Hours passed, and Eason drifted in and out of sleep, still mesmerized by the very silent sight of her on top of him. He dozed off again, and when he came to, she was still astride him, but her normally long, cool stare was somehow different now and it caused him to tremble.

The corners of her mouth turned down in a slight frown. “You are a fool, Eason Gadsen, for making me see you as a person. Your affection disturbs me. It slides into my silence, shredding it and sending it spiraling down on the heads of those who pass under this window. They do not know or sense it now, but it will affect their lives significantly. They have taken pieces of a life that does not belong to them. That they do not deserve.”

“I don’t understand,” Eason said in a voice so timid that it might have belonged to a child.

“They are taking my silence with them, taking me. And I am not to be shared.”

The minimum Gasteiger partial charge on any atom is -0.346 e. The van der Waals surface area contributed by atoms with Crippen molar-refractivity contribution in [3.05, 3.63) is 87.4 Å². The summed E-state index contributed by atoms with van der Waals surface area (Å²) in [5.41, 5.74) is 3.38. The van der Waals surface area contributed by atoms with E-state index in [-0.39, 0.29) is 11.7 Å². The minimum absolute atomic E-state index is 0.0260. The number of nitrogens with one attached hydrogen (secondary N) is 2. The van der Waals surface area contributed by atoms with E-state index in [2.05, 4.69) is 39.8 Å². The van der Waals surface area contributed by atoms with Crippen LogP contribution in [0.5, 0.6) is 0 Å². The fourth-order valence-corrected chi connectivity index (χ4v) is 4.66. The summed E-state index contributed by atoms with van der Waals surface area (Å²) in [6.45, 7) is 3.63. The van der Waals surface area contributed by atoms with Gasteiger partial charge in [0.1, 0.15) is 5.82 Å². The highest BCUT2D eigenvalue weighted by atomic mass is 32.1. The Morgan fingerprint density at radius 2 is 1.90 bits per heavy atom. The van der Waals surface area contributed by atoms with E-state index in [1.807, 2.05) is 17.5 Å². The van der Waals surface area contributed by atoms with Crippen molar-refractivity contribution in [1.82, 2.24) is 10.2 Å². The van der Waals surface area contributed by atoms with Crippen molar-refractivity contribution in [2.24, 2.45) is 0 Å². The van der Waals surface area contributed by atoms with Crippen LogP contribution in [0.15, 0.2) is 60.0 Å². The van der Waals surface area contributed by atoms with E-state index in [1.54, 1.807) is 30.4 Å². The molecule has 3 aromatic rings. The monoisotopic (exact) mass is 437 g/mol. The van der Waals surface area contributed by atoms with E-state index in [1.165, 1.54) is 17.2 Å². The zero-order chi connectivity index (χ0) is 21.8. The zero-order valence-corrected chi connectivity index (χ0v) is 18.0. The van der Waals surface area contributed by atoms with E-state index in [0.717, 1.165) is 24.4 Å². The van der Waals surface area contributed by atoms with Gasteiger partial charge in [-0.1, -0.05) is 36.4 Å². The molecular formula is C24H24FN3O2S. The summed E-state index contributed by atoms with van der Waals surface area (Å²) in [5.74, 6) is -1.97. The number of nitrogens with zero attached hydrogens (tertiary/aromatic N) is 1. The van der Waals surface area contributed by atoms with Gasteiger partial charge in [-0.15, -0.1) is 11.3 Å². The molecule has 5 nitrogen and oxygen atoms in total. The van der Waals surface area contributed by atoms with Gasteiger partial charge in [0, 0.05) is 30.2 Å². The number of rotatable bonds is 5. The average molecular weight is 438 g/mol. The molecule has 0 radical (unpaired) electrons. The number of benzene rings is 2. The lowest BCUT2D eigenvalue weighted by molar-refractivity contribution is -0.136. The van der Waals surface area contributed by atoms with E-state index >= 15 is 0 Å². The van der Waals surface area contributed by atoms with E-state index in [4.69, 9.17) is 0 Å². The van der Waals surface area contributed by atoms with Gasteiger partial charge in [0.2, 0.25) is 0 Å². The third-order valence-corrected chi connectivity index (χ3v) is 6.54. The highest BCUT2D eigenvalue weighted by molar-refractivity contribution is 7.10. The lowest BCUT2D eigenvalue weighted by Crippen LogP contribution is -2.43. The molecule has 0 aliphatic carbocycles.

“I still don’t understand.”

“Now, I must go to them, to each one and see the sights that assault their eyes, smell scents that nauseate them, touch the textures of their worlds, be compressed into the microcosms that are their lives. I was not meant for that. And if I cannot retrieve the pieces they have stolen, these strangers will kill me without ever knowing me. And it will be your fault.”

“None of this is making any sense, but tell me how I can help you! I’ll do anything you ask!”

Lavinia cupped Eason’s face in her hands and said, “I need you to promise me something.”

“Anything.”

“Do not hate me.”

“Never.”

“I need your help to undo what you have done. Will you aid me? Will you give me what I need?”

“Of course.”

“You have to promise.”

“I promise.”

“No, you must speak the words of the promise.”